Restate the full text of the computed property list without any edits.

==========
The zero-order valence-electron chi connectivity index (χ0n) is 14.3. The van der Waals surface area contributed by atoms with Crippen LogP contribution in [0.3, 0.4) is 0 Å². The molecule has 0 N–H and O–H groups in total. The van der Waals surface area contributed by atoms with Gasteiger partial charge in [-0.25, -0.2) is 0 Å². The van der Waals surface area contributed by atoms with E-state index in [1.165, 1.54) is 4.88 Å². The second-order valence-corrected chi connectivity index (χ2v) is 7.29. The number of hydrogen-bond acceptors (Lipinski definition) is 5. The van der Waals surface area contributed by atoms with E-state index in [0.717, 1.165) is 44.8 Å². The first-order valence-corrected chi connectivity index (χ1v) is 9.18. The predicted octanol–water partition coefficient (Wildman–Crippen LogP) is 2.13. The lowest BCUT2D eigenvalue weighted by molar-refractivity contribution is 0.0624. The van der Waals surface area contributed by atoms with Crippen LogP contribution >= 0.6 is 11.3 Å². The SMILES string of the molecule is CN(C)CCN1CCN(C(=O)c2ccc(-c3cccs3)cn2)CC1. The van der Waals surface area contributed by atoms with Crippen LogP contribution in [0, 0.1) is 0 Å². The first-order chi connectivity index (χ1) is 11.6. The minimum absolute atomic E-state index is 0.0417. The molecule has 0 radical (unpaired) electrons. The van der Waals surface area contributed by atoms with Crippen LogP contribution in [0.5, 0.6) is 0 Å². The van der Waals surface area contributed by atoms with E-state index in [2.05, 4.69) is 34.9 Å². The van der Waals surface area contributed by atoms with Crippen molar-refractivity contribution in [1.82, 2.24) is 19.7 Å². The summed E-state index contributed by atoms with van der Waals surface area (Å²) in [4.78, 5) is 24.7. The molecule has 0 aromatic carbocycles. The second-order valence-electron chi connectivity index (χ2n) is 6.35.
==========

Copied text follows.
The zero-order valence-electron chi connectivity index (χ0n) is 14.3. The van der Waals surface area contributed by atoms with Crippen LogP contribution in [0.3, 0.4) is 0 Å². The molecule has 0 N–H and O–H groups in total. The van der Waals surface area contributed by atoms with Gasteiger partial charge in [-0.25, -0.2) is 0 Å². The van der Waals surface area contributed by atoms with E-state index in [1.165, 1.54) is 4.88 Å². The second-order valence-corrected chi connectivity index (χ2v) is 7.29. The number of hydrogen-bond acceptors (Lipinski definition) is 5. The van der Waals surface area contributed by atoms with E-state index in [0.717, 1.165) is 44.8 Å². The first-order valence-corrected chi connectivity index (χ1v) is 9.18. The predicted octanol–water partition coefficient (Wildman–Crippen LogP) is 2.13. The lowest BCUT2D eigenvalue weighted by molar-refractivity contribution is 0.0624. The van der Waals surface area contributed by atoms with Crippen LogP contribution >= 0.6 is 11.3 Å². The SMILES string of the molecule is CN(C)CCN1CCN(C(=O)c2ccc(-c3cccs3)cn2)CC1. The van der Waals surface area contributed by atoms with Crippen LogP contribution in [0, 0.1) is 0 Å². The first-order chi connectivity index (χ1) is 11.6. The minimum absolute atomic E-state index is 0.0417. The molecule has 0 radical (unpaired) electrons. The van der Waals surface area contributed by atoms with Crippen LogP contribution in [0.5, 0.6) is 0 Å². The van der Waals surface area contributed by atoms with E-state index in [2.05, 4.69) is 34.9 Å². The van der Waals surface area contributed by atoms with Crippen molar-refractivity contribution in [1.82, 2.24) is 19.7 Å². The summed E-state index contributed by atoms with van der Waals surface area (Å²) in [4.78, 5) is 24.7. The molecule has 0 aromatic carbocycles. The second-order valence-electron chi connectivity index (χ2n) is 6.35.